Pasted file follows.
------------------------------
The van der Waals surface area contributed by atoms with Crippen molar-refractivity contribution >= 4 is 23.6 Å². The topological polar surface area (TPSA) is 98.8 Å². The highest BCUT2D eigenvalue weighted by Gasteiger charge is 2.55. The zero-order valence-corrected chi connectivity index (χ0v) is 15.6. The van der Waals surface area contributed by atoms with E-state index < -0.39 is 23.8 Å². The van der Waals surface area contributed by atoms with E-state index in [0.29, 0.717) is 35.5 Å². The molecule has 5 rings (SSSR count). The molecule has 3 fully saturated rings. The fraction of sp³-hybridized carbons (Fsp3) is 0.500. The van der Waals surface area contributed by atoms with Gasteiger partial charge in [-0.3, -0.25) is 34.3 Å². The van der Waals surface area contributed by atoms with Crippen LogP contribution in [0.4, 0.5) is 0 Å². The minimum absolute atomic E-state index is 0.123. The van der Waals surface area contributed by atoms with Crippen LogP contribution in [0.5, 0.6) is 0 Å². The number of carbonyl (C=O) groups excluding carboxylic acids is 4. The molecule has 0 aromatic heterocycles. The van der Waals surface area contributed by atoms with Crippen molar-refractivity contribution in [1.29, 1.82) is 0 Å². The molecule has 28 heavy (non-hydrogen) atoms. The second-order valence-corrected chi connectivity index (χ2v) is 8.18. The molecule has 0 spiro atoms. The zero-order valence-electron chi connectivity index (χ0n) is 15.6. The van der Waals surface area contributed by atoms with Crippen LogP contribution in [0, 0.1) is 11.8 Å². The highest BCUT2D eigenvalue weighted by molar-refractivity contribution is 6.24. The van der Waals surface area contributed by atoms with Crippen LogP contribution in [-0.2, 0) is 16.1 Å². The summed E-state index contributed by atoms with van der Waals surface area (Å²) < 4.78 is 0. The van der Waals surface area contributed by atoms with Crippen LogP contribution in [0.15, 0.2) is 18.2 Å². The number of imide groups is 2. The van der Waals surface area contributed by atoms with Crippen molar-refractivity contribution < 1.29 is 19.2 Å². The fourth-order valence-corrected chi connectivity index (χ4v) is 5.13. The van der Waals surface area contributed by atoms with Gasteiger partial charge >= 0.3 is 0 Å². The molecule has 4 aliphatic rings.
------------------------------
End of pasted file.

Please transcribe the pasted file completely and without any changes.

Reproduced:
The van der Waals surface area contributed by atoms with Crippen molar-refractivity contribution >= 4 is 23.6 Å². The topological polar surface area (TPSA) is 98.8 Å². The highest BCUT2D eigenvalue weighted by Gasteiger charge is 2.55. The zero-order valence-corrected chi connectivity index (χ0v) is 15.6. The van der Waals surface area contributed by atoms with E-state index < -0.39 is 23.8 Å². The van der Waals surface area contributed by atoms with E-state index in [0.29, 0.717) is 35.5 Å². The molecule has 5 rings (SSSR count). The molecule has 3 fully saturated rings. The fraction of sp³-hybridized carbons (Fsp3) is 0.500. The van der Waals surface area contributed by atoms with Gasteiger partial charge in [-0.3, -0.25) is 34.3 Å². The van der Waals surface area contributed by atoms with Crippen LogP contribution in [0.4, 0.5) is 0 Å². The minimum absolute atomic E-state index is 0.123. The van der Waals surface area contributed by atoms with Crippen LogP contribution in [0.5, 0.6) is 0 Å². The number of carbonyl (C=O) groups excluding carboxylic acids is 4. The molecule has 0 aromatic heterocycles. The van der Waals surface area contributed by atoms with Crippen molar-refractivity contribution in [1.29, 1.82) is 0 Å². The molecule has 28 heavy (non-hydrogen) atoms. The second-order valence-corrected chi connectivity index (χ2v) is 8.18. The molecule has 0 spiro atoms. The zero-order valence-electron chi connectivity index (χ0n) is 15.6. The van der Waals surface area contributed by atoms with Crippen LogP contribution in [0, 0.1) is 11.8 Å². The highest BCUT2D eigenvalue weighted by molar-refractivity contribution is 6.24. The van der Waals surface area contributed by atoms with Crippen LogP contribution in [-0.2, 0) is 16.1 Å². The summed E-state index contributed by atoms with van der Waals surface area (Å²) < 4.78 is 0. The van der Waals surface area contributed by atoms with Crippen LogP contribution in [0.15, 0.2) is 18.2 Å². The number of imide groups is 2. The van der Waals surface area contributed by atoms with Crippen molar-refractivity contribution < 1.29 is 19.2 Å². The fourth-order valence-corrected chi connectivity index (χ4v) is 5.13. The van der Waals surface area contributed by atoms with Gasteiger partial charge >= 0.3 is 0 Å². The molecule has 4 aliphatic rings.